Recent trials of patients with atrial fibrillation (AF) have convincingly shown that anticoagulation with non–vitamin K antagonists or so-called novel oral anticoagulants (NOACs) are at least as effective as oral vitamin K antagonism by warfarin in reducing the risk of cardioembolic stroke and systemic embolism, but with a lower risk of serious bleeding events, in particular, intracranial hemorrhage. 1
Trial results have been supported by large registry studies in broad populations. AF frequently occurs in patients with underlying heart disease entities. In fact, up to one-third of all patients with AF have an underlying stable coronary artery disease, undergo coronary stenting, or will develop an acute coronary syndrome necessitating treatment with single- or 2-antiplatelet agents.
The intersection between the 2 disease entities, AF and coronary artery disease, has gained a lot of attention and clinical and scientific interest recently. In patients with a recent acute coronary syndrome or stent procedure with or without AF, dual-antiplatelet therapy has been advocated to protect patients from stent thrombosis and recurrent ischemic events. However, adding anticoagulation for stroke prevention on top of antiplatelet therapy may increase the risk of severe or life-threatening bleeding complications to a degree that the net clinical benefit may get lost.
International clinical guideline committees have therefore recommended the shortest possible duration of triple therapy with dual-antiplatelet therapy in addition to anticoagulation. Recently, new treatment alternatives with apixaban 2 or rivaroxaban 3 in addition to single-antiplatelet therapy with a P2Y12 receptor inhibitor have been shown to be safer than triple therapy with 2 antiplatelet agents in addition to warfarin.
However, no trial so far has had a sufficiently large sample size to evaluate the efficacy of such a strategy. More evidence is needed to understand the optimal combination of anticoagulation and antiplatelet therapy to reduce the risk of cardioembolic stroke, the risk of systemic embolism from AF, and, at the same time, the risk of stent-related and spontaneous coronary ischemic events with an acceptable bleeding risk.
Recently, in patients with stable atherosclerotic disease but without AF, a dual-pathway inhibition with very-low-dose rivaroxaban in combination with low-dose aspirin has been shown to reduce ischemic events with an acceptable bleeding risk in comparison with low-dose aspirin alone. 4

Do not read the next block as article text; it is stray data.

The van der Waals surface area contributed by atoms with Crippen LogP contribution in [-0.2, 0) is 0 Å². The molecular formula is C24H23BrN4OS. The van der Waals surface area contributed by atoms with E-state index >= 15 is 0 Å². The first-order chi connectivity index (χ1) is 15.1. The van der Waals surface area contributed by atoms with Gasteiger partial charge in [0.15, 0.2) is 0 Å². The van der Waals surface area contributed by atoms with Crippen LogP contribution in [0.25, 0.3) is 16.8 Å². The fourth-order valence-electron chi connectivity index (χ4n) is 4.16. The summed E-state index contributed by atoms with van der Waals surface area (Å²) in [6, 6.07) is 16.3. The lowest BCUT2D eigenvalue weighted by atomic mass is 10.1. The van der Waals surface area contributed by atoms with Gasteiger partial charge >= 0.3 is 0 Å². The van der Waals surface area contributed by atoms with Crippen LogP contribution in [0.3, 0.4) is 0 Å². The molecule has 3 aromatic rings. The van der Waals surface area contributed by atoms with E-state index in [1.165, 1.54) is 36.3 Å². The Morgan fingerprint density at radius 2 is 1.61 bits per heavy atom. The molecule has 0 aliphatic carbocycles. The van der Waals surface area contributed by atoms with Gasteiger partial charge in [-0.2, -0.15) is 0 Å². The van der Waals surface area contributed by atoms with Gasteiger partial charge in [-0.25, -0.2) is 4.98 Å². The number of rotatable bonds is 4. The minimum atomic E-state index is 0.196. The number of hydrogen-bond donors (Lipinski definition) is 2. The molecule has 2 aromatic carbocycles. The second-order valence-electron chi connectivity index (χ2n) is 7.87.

In light of the ongoing clinical and scientific uncertainty about the optimal treatment of patients with AF and also a clinical indication for antiplatelet therapy, and the new interest in dual-pathway inhibition, as well, the meta-analysis by Bennaghmouch et al 5 in this issue of Circulation adds a new piece to the jigsaw puzzle of understanding the complex interaction between atherothrombosis/stent thrombosis in coronary arteries and stroke or systemic embolism resulting from cardiac thromboembolism, necessitating the inhibition of platelet activation, and coagulation, as well.
The authors report the results of a very well conducted meta-analysis including patients with AF on aspirin and randomly assigned to either a vitamin K antagonist or a NOAC. In the 4 major, randomized trials of different NOACs in patients with AF almost 22 000 (30%) patients were noted as receiving aspirin therapy. In these patients, NOAC in comparison with vitamin K antagonist was associated with a consistent benefit with a 20% lower risk for stroke or systemic embolism, 15% lower risk of vascular death, no significant difference in ischemic stroke, but a numerically lower risk of major bleeding and a highly significant 60% lower risk of intracranial hemorrhage.
These data support the guideline recommendations to always favor NOAC over vitamin K antagonist, but, in particular, in patients at high bleeding risk, also including patients with concomitant aspirin therapy. 6 It is interesting to note that the risk of myocardial infarction was numerically higher with NOAC versus vitamin K antagonist, although with a very low absolute risk in both groups. This finding indicates a need for further research on the optimal antithrombotic strategies in patients with AF who have had a recent myocardial infarction or are at high risk for stent thrombosis and recurrent infarction.
As with all meta-analyses, this analysis also has multiple inherent limitations that are appropriately acknowledged by the authors. One of the most important limitations is the lack of information about the duration and net exposure of aspirin during the anticoagulation treatment period.
Other important limitations are the lack information about other platelet inhibitors and if there are differences between different types of NOACs or different doses. It is important to note that the study does not provide any information about whether aspirin in itself is needed or provides any benefit in addition to oral anticoagulation.
Furthermore, the study does not provide any direct insights in the treatment of patients with AF in combination with a recent acute coronary syndrome or stent procedure requiring an initial phase of dual-antiplatelet therapy. It is unlikely that any dedicated large-scale randomized trial will be performed in this patient population, and, thus, a study-level meta-analysis is the best evidence that can be generated.
The present meta-analysis provides us with clinically important information that, in patients with a clinical indication for aspirin because of stable coronary artery disease, anticoagulation with a non–vitamin K antagonist may be more effective than a vitamin K antagonist with warfarin and have a lower risk of intracranial bleeding.